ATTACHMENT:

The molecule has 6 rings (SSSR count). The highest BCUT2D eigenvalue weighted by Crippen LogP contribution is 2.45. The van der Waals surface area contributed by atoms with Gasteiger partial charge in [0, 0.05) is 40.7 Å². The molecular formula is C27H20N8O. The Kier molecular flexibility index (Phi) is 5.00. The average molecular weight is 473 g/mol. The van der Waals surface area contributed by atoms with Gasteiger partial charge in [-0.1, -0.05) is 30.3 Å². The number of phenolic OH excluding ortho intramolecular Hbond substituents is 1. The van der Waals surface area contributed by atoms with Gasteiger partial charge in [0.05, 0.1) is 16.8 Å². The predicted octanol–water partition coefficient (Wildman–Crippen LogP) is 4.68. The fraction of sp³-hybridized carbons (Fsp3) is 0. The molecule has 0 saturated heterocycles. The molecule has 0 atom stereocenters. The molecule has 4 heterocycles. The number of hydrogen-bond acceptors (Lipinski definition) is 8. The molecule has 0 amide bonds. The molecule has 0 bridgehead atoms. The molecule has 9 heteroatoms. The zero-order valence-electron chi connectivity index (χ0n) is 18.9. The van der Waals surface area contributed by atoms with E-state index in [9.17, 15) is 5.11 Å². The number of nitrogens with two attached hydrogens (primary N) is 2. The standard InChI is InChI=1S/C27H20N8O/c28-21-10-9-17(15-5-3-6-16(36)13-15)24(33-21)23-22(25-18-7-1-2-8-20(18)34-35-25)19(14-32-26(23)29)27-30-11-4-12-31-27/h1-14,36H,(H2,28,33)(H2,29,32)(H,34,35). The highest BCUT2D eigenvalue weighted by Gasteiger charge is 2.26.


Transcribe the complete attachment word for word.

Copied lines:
The molecule has 6 rings (SSSR count). The highest BCUT2D eigenvalue weighted by Crippen LogP contribution is 2.45. The van der Waals surface area contributed by atoms with Gasteiger partial charge in [0, 0.05) is 40.7 Å². The molecular formula is C27H20N8O. The Kier molecular flexibility index (Phi) is 5.00. The average molecular weight is 473 g/mol. The van der Waals surface area contributed by atoms with Gasteiger partial charge in [-0.1, -0.05) is 30.3 Å². The number of phenolic OH excluding ortho intramolecular Hbond substituents is 1. The van der Waals surface area contributed by atoms with Gasteiger partial charge in [0.05, 0.1) is 16.8 Å². The predicted octanol–water partition coefficient (Wildman–Crippen LogP) is 4.68. The fraction of sp³-hybridized carbons (Fsp3) is 0. The molecule has 0 saturated heterocycles. The molecule has 0 atom stereocenters. The molecule has 4 heterocycles. The number of hydrogen-bond acceptors (Lipinski definition) is 8. The molecule has 0 amide bonds. The molecule has 0 bridgehead atoms. The molecule has 9 heteroatoms. The zero-order valence-electron chi connectivity index (χ0n) is 18.9. The van der Waals surface area contributed by atoms with E-state index in [9.17, 15) is 5.11 Å². The number of nitrogens with two attached hydrogens (primary N) is 2. The standard InChI is InChI=1S/C27H20N8O/c28-21-10-9-17(15-5-3-6-16(36)13-15)24(33-21)23-22(25-18-7-1-2-8-20(18)34-35-25)19(14-32-26(23)29)27-30-11-4-12-31-27/h1-14,36H,(H2,28,33)(H2,29,32)(H,34,35). The highest BCUT2D eigenvalue weighted by Gasteiger charge is 2.26.